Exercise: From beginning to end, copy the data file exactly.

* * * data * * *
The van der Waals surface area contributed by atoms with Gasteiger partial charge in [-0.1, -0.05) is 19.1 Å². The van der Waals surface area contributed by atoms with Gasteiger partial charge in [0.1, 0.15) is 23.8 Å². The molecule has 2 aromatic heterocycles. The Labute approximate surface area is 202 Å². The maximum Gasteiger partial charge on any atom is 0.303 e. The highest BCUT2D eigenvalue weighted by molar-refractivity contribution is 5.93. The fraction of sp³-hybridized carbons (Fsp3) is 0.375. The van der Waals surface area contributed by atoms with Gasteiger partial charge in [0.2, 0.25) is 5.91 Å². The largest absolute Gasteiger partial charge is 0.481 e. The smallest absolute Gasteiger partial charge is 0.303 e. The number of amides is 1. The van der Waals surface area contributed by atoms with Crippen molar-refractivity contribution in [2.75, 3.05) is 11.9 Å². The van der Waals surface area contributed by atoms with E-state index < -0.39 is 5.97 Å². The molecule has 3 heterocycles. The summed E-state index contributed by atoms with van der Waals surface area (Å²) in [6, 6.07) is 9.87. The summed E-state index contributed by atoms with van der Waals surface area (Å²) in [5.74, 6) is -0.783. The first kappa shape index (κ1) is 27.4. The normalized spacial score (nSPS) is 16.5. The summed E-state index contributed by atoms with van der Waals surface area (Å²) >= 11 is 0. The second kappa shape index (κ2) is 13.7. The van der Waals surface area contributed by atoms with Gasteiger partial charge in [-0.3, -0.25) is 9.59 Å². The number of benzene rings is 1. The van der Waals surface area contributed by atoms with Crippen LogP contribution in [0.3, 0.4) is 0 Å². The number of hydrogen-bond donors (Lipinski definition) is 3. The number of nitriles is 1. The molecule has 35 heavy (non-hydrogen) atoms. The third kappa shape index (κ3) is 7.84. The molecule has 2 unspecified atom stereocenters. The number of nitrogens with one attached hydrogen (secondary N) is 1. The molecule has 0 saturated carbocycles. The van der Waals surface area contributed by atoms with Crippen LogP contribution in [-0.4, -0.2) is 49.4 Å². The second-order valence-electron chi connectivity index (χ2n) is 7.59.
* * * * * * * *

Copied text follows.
The van der Waals surface area contributed by atoms with Gasteiger partial charge in [-0.1, -0.05) is 19.1 Å². The van der Waals surface area contributed by atoms with Gasteiger partial charge in [0.1, 0.15) is 23.8 Å². The molecule has 2 aromatic heterocycles. The Labute approximate surface area is 202 Å². The maximum Gasteiger partial charge on any atom is 0.303 e. The highest BCUT2D eigenvalue weighted by molar-refractivity contribution is 5.93. The fraction of sp³-hybridized carbons (Fsp3) is 0.375. The van der Waals surface area contributed by atoms with Gasteiger partial charge in [0.2, 0.25) is 5.91 Å². The largest absolute Gasteiger partial charge is 0.481 e. The smallest absolute Gasteiger partial charge is 0.303 e. The number of amides is 1. The van der Waals surface area contributed by atoms with Crippen molar-refractivity contribution in [2.75, 3.05) is 11.9 Å². The van der Waals surface area contributed by atoms with E-state index < -0.39 is 5.97 Å². The molecule has 3 heterocycles. The summed E-state index contributed by atoms with van der Waals surface area (Å²) in [6, 6.07) is 9.87. The summed E-state index contributed by atoms with van der Waals surface area (Å²) in [5.74, 6) is -0.783. The first kappa shape index (κ1) is 27.4. The normalized spacial score (nSPS) is 16.5. The summed E-state index contributed by atoms with van der Waals surface area (Å²) >= 11 is 0. The second kappa shape index (κ2) is 13.7. The van der Waals surface area contributed by atoms with Gasteiger partial charge in [-0.3, -0.25) is 9.59 Å². The number of benzene rings is 1. The van der Waals surface area contributed by atoms with Crippen LogP contribution in [0.3, 0.4) is 0 Å². The number of hydrogen-bond donors (Lipinski definition) is 3. The number of nitriles is 1. The molecule has 35 heavy (non-hydrogen) atoms. The third kappa shape index (κ3) is 7.84. The molecule has 2 unspecified atom stereocenters. The number of nitrogens with one attached hydrogen (secondary N) is 1. The molecule has 0 saturated carbocycles. The van der Waals surface area contributed by atoms with Crippen LogP contribution in [-0.4, -0.2) is 49.4 Å². The second-order valence-electron chi connectivity index (χ2n) is 7.59.